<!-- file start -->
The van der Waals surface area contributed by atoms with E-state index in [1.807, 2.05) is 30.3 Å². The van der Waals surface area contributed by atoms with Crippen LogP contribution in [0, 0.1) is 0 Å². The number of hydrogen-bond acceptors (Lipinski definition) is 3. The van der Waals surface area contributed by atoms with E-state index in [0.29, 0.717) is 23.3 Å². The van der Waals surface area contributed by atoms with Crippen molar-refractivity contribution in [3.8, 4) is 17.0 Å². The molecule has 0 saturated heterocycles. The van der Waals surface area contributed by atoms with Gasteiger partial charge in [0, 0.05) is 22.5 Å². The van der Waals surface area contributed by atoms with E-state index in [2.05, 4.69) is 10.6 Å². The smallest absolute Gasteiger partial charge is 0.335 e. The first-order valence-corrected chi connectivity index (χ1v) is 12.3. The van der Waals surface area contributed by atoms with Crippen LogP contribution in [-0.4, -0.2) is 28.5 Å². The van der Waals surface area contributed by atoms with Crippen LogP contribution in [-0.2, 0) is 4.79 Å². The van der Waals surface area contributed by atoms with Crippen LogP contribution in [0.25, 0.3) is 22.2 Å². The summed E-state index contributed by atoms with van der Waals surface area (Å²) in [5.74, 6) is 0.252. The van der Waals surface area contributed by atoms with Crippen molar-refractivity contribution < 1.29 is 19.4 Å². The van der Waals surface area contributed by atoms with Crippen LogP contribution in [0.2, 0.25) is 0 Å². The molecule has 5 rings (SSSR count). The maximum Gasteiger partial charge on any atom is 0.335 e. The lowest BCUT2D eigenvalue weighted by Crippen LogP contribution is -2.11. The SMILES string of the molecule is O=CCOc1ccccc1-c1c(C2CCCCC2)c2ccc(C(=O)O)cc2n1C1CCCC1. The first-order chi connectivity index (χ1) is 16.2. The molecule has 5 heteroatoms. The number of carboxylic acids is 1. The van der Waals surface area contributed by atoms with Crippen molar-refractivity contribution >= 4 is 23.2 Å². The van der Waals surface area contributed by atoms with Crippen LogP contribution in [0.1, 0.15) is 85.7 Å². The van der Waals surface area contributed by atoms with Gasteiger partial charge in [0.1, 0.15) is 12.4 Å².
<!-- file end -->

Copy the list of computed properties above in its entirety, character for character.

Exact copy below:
The van der Waals surface area contributed by atoms with E-state index in [1.807, 2.05) is 30.3 Å². The van der Waals surface area contributed by atoms with Crippen LogP contribution in [0, 0.1) is 0 Å². The number of hydrogen-bond acceptors (Lipinski definition) is 3. The van der Waals surface area contributed by atoms with E-state index in [0.29, 0.717) is 23.3 Å². The van der Waals surface area contributed by atoms with Crippen molar-refractivity contribution in [3.8, 4) is 17.0 Å². The molecule has 0 saturated heterocycles. The van der Waals surface area contributed by atoms with Gasteiger partial charge in [0, 0.05) is 22.5 Å². The van der Waals surface area contributed by atoms with E-state index in [2.05, 4.69) is 10.6 Å². The smallest absolute Gasteiger partial charge is 0.335 e. The first-order valence-corrected chi connectivity index (χ1v) is 12.3. The van der Waals surface area contributed by atoms with Crippen LogP contribution in [-0.4, -0.2) is 28.5 Å². The van der Waals surface area contributed by atoms with Crippen LogP contribution in [-0.2, 0) is 4.79 Å². The van der Waals surface area contributed by atoms with Crippen LogP contribution in [0.25, 0.3) is 22.2 Å². The summed E-state index contributed by atoms with van der Waals surface area (Å²) in [5.74, 6) is 0.252. The van der Waals surface area contributed by atoms with Crippen molar-refractivity contribution < 1.29 is 19.4 Å². The van der Waals surface area contributed by atoms with Crippen LogP contribution in [0.2, 0.25) is 0 Å². The molecule has 5 rings (SSSR count). The maximum Gasteiger partial charge on any atom is 0.335 e. The lowest BCUT2D eigenvalue weighted by Crippen LogP contribution is -2.11. The SMILES string of the molecule is O=CCOc1ccccc1-c1c(C2CCCCC2)c2ccc(C(=O)O)cc2n1C1CCCC1. The first-order chi connectivity index (χ1) is 16.2. The molecule has 5 heteroatoms. The number of carboxylic acids is 1. The van der Waals surface area contributed by atoms with Crippen molar-refractivity contribution >= 4 is 23.2 Å². The van der Waals surface area contributed by atoms with Crippen LogP contribution in [0.1, 0.15) is 85.7 Å². The van der Waals surface area contributed by atoms with Gasteiger partial charge in [0.1, 0.15) is 12.4 Å².